Human abnormality is, quite frankly, fascinating. In the past, to get their fill, people attended freak shows advertising seven-foot-tall 'giants' and parasitic twins. Now in the age of the internet it's even better: we have instant access to information about the most unusual people on the planet. This week will be dedicated to the outliers on various bell curves representing human abilities and behavior. After all, as well as morbid fascination, a lot of science is to be found at the edges.
First up is Stephen Wiltshire, an austistic man who can draw incredibly detailed cityscapes from memory, after viewing them out the window of a helicopter for just a few minutes:
How does Wiltshire do it? How do all savants do what they do, such as counting huge numbers of objects almost instantly or knowing that August 18, 1953 was a Tuesday? How did a three-year-old savant named Nadia draw this picture of a horse?
Recent research leads us to believe that such skills come down to a malfunctioning front temporal lobe. This part of the brain allows most of us to process the sensory information we take in and turn it into concepts. When the front temporal lobe doesn't work, though, no processing occurs and you're left with only the raw data itself.
So Wiltshire simply lays on a page the visual data he gathered while in the helicopter. The data hasn't been compressed, conceptualized, or manipulated in any way.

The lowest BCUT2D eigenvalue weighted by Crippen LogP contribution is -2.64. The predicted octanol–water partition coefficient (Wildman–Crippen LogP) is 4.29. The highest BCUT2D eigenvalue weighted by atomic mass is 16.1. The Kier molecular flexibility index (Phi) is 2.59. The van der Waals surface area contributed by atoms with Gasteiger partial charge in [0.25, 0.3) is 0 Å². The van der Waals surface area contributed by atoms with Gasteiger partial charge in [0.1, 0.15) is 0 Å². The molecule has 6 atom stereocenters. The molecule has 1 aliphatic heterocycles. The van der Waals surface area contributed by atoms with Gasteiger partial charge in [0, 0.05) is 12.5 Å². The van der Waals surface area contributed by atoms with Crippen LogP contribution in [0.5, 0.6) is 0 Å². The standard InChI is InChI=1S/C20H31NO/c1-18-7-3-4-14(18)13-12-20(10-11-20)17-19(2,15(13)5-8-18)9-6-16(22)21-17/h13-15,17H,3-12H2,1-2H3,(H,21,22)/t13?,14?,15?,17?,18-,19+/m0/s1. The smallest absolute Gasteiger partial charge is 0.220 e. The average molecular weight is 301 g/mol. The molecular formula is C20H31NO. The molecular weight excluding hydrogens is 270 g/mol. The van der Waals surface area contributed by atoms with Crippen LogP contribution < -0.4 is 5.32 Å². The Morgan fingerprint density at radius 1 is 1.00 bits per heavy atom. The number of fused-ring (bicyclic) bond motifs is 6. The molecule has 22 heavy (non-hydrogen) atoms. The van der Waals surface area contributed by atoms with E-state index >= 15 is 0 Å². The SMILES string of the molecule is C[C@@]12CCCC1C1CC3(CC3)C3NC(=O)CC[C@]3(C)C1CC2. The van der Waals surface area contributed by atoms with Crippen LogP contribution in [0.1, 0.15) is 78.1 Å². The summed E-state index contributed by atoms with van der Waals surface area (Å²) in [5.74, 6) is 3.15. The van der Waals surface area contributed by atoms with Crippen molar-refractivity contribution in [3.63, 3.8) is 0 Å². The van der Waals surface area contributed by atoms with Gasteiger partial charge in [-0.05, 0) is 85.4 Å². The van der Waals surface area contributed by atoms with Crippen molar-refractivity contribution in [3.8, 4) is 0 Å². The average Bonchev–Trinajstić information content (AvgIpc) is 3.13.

A physicist named Allan Snyder thinks we all have savant capabilities within us, and that our front temporal lobes are the only impediment to this particular type of genius. There is evidence to support his view. People who suffer from frontotemporal dementia, for example, sometimes show drastic improvement in artistic and musical ability as their condition degenerates. One recent study found that when the front temporal lobes of volunteers were shut off (using a non-invasive technique called transcranial magnetic stimulation), a certain number of them showed improvement in drawing, date-day matching, and multiplying.
To learn more about Snyder's theory and your inner savant, read this very good Discover article by Douglas S. Fox.
Hmm... I guess I wouldn't mind being a savant for a day or so.